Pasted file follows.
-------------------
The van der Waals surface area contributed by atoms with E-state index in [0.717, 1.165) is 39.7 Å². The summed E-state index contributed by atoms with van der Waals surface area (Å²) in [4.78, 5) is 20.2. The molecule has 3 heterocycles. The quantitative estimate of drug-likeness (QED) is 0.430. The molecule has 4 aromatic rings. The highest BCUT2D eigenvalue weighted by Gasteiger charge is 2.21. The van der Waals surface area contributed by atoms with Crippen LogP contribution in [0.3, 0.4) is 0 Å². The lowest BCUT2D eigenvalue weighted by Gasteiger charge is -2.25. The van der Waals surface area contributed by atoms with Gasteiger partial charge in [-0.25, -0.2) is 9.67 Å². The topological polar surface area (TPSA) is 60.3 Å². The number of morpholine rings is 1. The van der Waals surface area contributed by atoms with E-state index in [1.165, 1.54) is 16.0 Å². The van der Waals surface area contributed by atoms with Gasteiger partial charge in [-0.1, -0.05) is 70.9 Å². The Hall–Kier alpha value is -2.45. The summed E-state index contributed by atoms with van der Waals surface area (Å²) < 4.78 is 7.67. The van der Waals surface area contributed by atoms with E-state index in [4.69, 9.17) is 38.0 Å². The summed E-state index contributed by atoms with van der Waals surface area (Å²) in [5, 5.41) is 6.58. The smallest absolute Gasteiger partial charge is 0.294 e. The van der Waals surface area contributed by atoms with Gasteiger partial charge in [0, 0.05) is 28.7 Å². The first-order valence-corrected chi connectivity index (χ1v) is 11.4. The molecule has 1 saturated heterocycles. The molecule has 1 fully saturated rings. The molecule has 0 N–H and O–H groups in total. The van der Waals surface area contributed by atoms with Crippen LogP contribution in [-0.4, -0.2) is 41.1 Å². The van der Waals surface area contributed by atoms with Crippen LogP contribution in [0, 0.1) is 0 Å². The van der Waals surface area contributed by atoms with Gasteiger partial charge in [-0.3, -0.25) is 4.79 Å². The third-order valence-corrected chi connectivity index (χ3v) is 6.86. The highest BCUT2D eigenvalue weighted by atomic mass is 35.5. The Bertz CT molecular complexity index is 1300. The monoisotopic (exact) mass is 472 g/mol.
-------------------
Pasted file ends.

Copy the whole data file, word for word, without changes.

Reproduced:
The van der Waals surface area contributed by atoms with E-state index in [0.717, 1.165) is 39.7 Å². The summed E-state index contributed by atoms with van der Waals surface area (Å²) in [4.78, 5) is 20.2. The molecule has 3 heterocycles. The quantitative estimate of drug-likeness (QED) is 0.430. The molecule has 4 aromatic rings. The highest BCUT2D eigenvalue weighted by Gasteiger charge is 2.21. The van der Waals surface area contributed by atoms with Crippen LogP contribution in [0.3, 0.4) is 0 Å². The lowest BCUT2D eigenvalue weighted by Gasteiger charge is -2.25. The van der Waals surface area contributed by atoms with Gasteiger partial charge in [-0.25, -0.2) is 9.67 Å². The topological polar surface area (TPSA) is 60.3 Å². The number of morpholine rings is 1. The van der Waals surface area contributed by atoms with E-state index in [1.165, 1.54) is 16.0 Å². The van der Waals surface area contributed by atoms with Gasteiger partial charge in [-0.1, -0.05) is 70.9 Å². The Hall–Kier alpha value is -2.45. The summed E-state index contributed by atoms with van der Waals surface area (Å²) < 4.78 is 7.67. The van der Waals surface area contributed by atoms with E-state index in [4.69, 9.17) is 38.0 Å². The summed E-state index contributed by atoms with van der Waals surface area (Å²) in [5, 5.41) is 6.58. The smallest absolute Gasteiger partial charge is 0.294 e. The van der Waals surface area contributed by atoms with Gasteiger partial charge in [0, 0.05) is 28.7 Å². The first-order valence-corrected chi connectivity index (χ1v) is 11.4. The molecule has 1 saturated heterocycles. The molecule has 1 fully saturated rings. The molecule has 0 N–H and O–H groups in total. The van der Waals surface area contributed by atoms with Crippen LogP contribution in [-0.4, -0.2) is 41.1 Å². The van der Waals surface area contributed by atoms with Crippen LogP contribution in [0, 0.1) is 0 Å². The van der Waals surface area contributed by atoms with Gasteiger partial charge in [-0.3, -0.25) is 4.79 Å². The third-order valence-corrected chi connectivity index (χ3v) is 6.86. The highest BCUT2D eigenvalue weighted by atomic mass is 35.5. The Bertz CT molecular complexity index is 1300. The monoisotopic (exact) mass is 472 g/mol.